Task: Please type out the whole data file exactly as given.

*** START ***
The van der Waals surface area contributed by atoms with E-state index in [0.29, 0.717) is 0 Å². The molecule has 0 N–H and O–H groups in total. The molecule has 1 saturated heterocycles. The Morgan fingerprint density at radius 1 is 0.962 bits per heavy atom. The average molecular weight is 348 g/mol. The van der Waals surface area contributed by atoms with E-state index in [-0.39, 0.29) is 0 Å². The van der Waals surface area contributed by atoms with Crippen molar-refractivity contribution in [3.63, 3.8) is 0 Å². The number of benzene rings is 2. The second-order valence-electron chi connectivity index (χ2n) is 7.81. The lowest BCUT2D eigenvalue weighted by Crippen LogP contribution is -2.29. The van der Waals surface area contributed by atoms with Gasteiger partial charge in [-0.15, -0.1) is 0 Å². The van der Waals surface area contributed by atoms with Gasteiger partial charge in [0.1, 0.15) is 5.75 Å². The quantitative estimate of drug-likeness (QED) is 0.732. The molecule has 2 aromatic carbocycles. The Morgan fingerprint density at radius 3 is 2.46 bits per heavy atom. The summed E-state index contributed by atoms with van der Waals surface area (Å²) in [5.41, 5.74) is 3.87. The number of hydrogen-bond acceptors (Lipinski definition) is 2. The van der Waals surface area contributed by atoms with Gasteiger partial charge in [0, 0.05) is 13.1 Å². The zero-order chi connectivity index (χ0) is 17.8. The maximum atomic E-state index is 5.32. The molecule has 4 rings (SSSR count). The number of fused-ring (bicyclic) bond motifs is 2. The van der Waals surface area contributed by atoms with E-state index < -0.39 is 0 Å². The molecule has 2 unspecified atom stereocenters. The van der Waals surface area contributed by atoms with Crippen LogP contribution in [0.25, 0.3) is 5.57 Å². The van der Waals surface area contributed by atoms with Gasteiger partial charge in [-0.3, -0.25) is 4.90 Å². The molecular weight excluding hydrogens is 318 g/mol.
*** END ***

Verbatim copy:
The van der Waals surface area contributed by atoms with E-state index in [0.29, 0.717) is 0 Å². The molecule has 0 N–H and O–H groups in total. The molecule has 1 saturated heterocycles. The Morgan fingerprint density at radius 1 is 0.962 bits per heavy atom. The average molecular weight is 348 g/mol. The van der Waals surface area contributed by atoms with E-state index in [-0.39, 0.29) is 0 Å². The van der Waals surface area contributed by atoms with Crippen molar-refractivity contribution in [3.63, 3.8) is 0 Å². The number of benzene rings is 2. The second-order valence-electron chi connectivity index (χ2n) is 7.81. The lowest BCUT2D eigenvalue weighted by Crippen LogP contribution is -2.29. The van der Waals surface area contributed by atoms with Gasteiger partial charge in [-0.15, -0.1) is 0 Å². The van der Waals surface area contributed by atoms with Gasteiger partial charge in [0.1, 0.15) is 5.75 Å². The quantitative estimate of drug-likeness (QED) is 0.732. The molecule has 2 aromatic carbocycles. The Morgan fingerprint density at radius 3 is 2.46 bits per heavy atom. The summed E-state index contributed by atoms with van der Waals surface area (Å²) in [5.41, 5.74) is 3.87. The number of hydrogen-bond acceptors (Lipinski definition) is 2. The van der Waals surface area contributed by atoms with Gasteiger partial charge in [0, 0.05) is 13.1 Å². The zero-order chi connectivity index (χ0) is 17.8. The maximum atomic E-state index is 5.32. The molecule has 4 rings (SSSR count). The number of fused-ring (bicyclic) bond motifs is 2. The van der Waals surface area contributed by atoms with E-state index < -0.39 is 0 Å². The molecule has 2 unspecified atom stereocenters. The van der Waals surface area contributed by atoms with Crippen LogP contribution in [0.25, 0.3) is 5.57 Å². The van der Waals surface area contributed by atoms with Gasteiger partial charge in [-0.3, -0.25) is 4.90 Å². The molecular weight excluding hydrogens is 318 g/mol.